How new marijuana laws may affect our youth

Now that recreational use of marijuana is legal in California. Many parents are concerned about the trickle-down effect it could have on their children.

There may be just as many concerns as there are uncertainties surrounding the legalization of marijuana and the type of impact it could have on kids of today and future generations.

Psychologist Dr. Susan Napolitano says the legalization of marijuana could have huge ramifications on our youth and usher in an entire culture shift for the way young people grow up thinking of the drug.

"Technology is changing but generally the trend is we're numbing ourselves. Kids are numbing themselves through their phones and their video games and they're not interacting and looking at each other. This is one more numbing agent," Dr. Napolitano said.

Even though pot is now legal for those 21 and older opponents argue youth access will surely increase and that's what has local school districts concerned.

Clovis Unified Associate Superintendent, Norm Anderson said, "We have done some communication in the classroom and with our students around educating our students about the dangers of marijuana but also very careful of what they're consuming."

What they're consuming these days are edibles. Despite strict Prop 64 rules in place to prevent marketing to children school administrators say marijuana edibles in the form of brownies, lollipops and other packaged treats were already showing up on campuses prior to the passage of Prop 64.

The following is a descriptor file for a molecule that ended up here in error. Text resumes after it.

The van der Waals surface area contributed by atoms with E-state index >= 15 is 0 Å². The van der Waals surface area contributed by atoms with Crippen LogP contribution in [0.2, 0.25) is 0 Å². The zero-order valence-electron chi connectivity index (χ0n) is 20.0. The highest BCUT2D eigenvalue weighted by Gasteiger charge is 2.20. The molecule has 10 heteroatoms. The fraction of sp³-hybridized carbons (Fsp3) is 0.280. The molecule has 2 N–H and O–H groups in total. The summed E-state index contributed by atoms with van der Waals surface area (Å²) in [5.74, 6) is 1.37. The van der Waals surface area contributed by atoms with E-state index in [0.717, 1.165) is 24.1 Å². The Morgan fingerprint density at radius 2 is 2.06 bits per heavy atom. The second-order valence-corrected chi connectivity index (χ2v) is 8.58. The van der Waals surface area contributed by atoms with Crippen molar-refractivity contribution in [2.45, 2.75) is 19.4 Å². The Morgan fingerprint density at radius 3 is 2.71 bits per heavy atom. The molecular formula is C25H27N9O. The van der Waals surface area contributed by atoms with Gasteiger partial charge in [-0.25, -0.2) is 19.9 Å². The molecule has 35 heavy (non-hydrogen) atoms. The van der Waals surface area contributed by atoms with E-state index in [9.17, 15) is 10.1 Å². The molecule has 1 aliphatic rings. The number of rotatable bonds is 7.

"We've seen the availability of cannabis products in edible form and it's very unfortunate because we do have students across the Valley who have consumed this not knowingly and it not only presents a health danger but a safety danger to our students and staff," Anderson said.

Across the country, marijuana use among college students is becoming more and more commonplace.

In its latest study, the Drug Enforcement Administration says 38 percent of college students said they've used marijuana in the past year.

However, many worry we could see a higher number of curious young people becoming pot users because the drug is more readily available and the stigma attached to it has dropped off significantly.

Dr. John Forbes said, "Is this thing that's a little bit of fun right now, going to have some kind of limiting impact in the future and I would say is going to be more of the case for legalized marijuana."

Studies show today's teenagers believe marijuana is safer than alcohol but experts warn the more kids use pot the more damage it could have on their developing brains.

"It might make you chill, it might make you more relaxed and it might help some anxiety but generally does nothing towards a desire to be active, interested, alert. That's not the properties that it has," Dr. Napolitano said.

And how will families, who have no hangups about alcohol, potentially deal with pot being decriminalized.

Dr. Napolitano said, "A lot of parents with adult kids have no problem with their high functioning child as an adult coming home and sharing a glass of wine or beer together but when they light up a joint and say hey man it's legal. The family got some stuff they got to figure out."

Like it or not, this new era of legalized pot will no doubt be an adjustment for most.
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